This is a warning. If you are an unconditional fan of Madeleine L’Engle, you might prefer to go straight to the poetry section and skip this.
I wonder has anyone else had this experience, of rereading a book from childhood, remembering it as one you really loved, and discovering that you don’t really like it at all? A few years ago I gave A Wrinkle in Time to our youngest, shoved it into her reluctant hands with great insistence. “You’ll love it,” I said. “It was one of my favourite books when I was your age.” She flipped through it and abandoned it after the first few chapters.
When I found it in the pile of books for the charity shop, I snatched it back, determined that I would read the poor thing if nobody else wanted to. I settled into it happily enough, remembering the ‘dark and stormy night’, Charles Wallace’s little legs not touching the floor, Meg, ungainly and moody, and mother struggling with household chores, bringing up four kids, and earning a living. I remarked to husband, that this was top-notch children’s writing—great scene setting, atmospheric and endearing. Why couldn’t modern writers use this kind of vocabulary, I enthused, and take a tip from L’Engle and keep school out of it. What normal kid is such a glutton for school that she/he wants to read about it for fun?
My memories ended there: the witches and what comes after had left no mark at all, worse, I was starting to have doubts. For me, it starts to get wobbly when Calvin turns up and I have the impression that rather too much of the attention is diverted away from Meg to him. The impression grows that Meg has been relegated to a spectator role when they set off after the lost father, and she is continually either having her hand held, or being comforted, or supported physically in some way by Calvin. When they go through the wrinkle, it’s Calvin’s hand she holds, not her beloved baby brother’s who she lets drift off into oblivion. She stands between the two boys, having her hand held while the six year-old pipsqueak gives lip to the adults, or Calvin decides what’s best.
Then C.W. drops the ‘Jesus Bomb’ and the wobbling gets critical. When we enter the totalitarian state it’s clear that we have a Cold War line up with God on the side of the good guys and the Dark Fella on the side of the Commie Bastards. When our intrepid threesome, holding hands, tripped their way into Stalin’s office to be interrogated by the KGB, I lost interest.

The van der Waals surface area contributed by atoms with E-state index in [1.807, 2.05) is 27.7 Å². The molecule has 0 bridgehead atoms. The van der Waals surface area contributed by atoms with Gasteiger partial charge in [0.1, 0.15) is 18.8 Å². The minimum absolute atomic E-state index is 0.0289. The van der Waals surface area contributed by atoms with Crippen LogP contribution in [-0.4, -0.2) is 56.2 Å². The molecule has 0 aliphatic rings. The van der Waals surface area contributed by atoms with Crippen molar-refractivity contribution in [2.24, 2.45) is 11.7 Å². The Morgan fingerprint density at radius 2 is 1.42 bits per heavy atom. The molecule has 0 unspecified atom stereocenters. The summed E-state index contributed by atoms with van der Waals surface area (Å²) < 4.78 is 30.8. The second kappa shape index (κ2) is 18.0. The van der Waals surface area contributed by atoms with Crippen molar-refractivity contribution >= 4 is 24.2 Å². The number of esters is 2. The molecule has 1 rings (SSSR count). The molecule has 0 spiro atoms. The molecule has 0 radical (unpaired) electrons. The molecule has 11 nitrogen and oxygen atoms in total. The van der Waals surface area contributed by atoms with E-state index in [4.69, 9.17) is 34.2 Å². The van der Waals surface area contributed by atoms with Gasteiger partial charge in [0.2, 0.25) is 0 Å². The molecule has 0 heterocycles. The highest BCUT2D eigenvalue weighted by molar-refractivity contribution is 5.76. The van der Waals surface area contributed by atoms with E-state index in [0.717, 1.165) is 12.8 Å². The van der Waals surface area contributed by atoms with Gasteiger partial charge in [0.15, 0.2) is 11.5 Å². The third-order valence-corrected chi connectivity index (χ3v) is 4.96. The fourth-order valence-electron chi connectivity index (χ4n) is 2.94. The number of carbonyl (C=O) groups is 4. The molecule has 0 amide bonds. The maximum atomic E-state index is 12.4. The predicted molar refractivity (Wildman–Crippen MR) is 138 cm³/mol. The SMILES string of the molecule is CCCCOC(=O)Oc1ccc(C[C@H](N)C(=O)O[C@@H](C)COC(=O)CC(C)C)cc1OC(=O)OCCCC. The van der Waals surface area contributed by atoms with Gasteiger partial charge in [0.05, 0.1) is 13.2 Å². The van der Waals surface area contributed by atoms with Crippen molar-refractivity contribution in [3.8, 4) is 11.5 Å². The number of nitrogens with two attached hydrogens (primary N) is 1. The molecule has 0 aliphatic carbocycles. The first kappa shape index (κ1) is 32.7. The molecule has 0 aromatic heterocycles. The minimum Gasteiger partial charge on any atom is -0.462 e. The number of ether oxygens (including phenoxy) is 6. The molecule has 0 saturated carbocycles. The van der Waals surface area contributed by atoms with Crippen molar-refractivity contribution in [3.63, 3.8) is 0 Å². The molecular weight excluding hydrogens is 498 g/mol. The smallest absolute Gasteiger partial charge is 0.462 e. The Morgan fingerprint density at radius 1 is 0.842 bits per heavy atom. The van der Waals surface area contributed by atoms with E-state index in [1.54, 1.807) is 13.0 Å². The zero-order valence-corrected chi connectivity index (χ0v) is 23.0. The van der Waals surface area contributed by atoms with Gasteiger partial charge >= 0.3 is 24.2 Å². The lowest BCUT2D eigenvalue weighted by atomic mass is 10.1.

It was while I was wondering if it were possible to reach into a book and give a kid’s backside a good twilting that I made an unfortunate connection. Is it just me, or do C.W. and Meg bear uncanny resemblances to Stewie and Meg from Family Guy? Is it intentional? Once the idea wormed its way into my head, I’m afraid I was just waiting to discover if their long lost father was going to turn out to be Peter Griffin.
Unfortunately, he’s not. He is boring and slightly wet. Meg has turned into a hysterical fifty year-old, Calvin sulks, and the only good thing is that they’ve dumped the brat in Stalingrad. I don’t care what happens to any of them. I know that there’s going to be a happy ending with angels and flying ‘beings’ and the IT (Lenin aka Satan) will be defeated as a result of the nebulous ‘fighting’ that has been going on by the forces of righteousness, and there will be neither rhyme nor reason to it.
This book has been compared to the Narnia books. Don’t believe it. C.S. Lewis’s writing is beautiful, the plots are well thought out, and his world-building is superb. L’Engle’s world-building is as convincing as the cardboard scenery in a school theatre and the plot is feeble, the language flat and dull. While Narnia’s Christian element is unobtrusive (except to adult readers), A Wrinkle in Time is as subtle as a punch in the face.
I hate writing this, but it has bothered me, having a pleasant memory completely dismantled. Other childhood favourites I have reread with pleasure, but as far as I am concerned, A Wrinkle in Time has had its day, and does not have what it takes to make it a classic.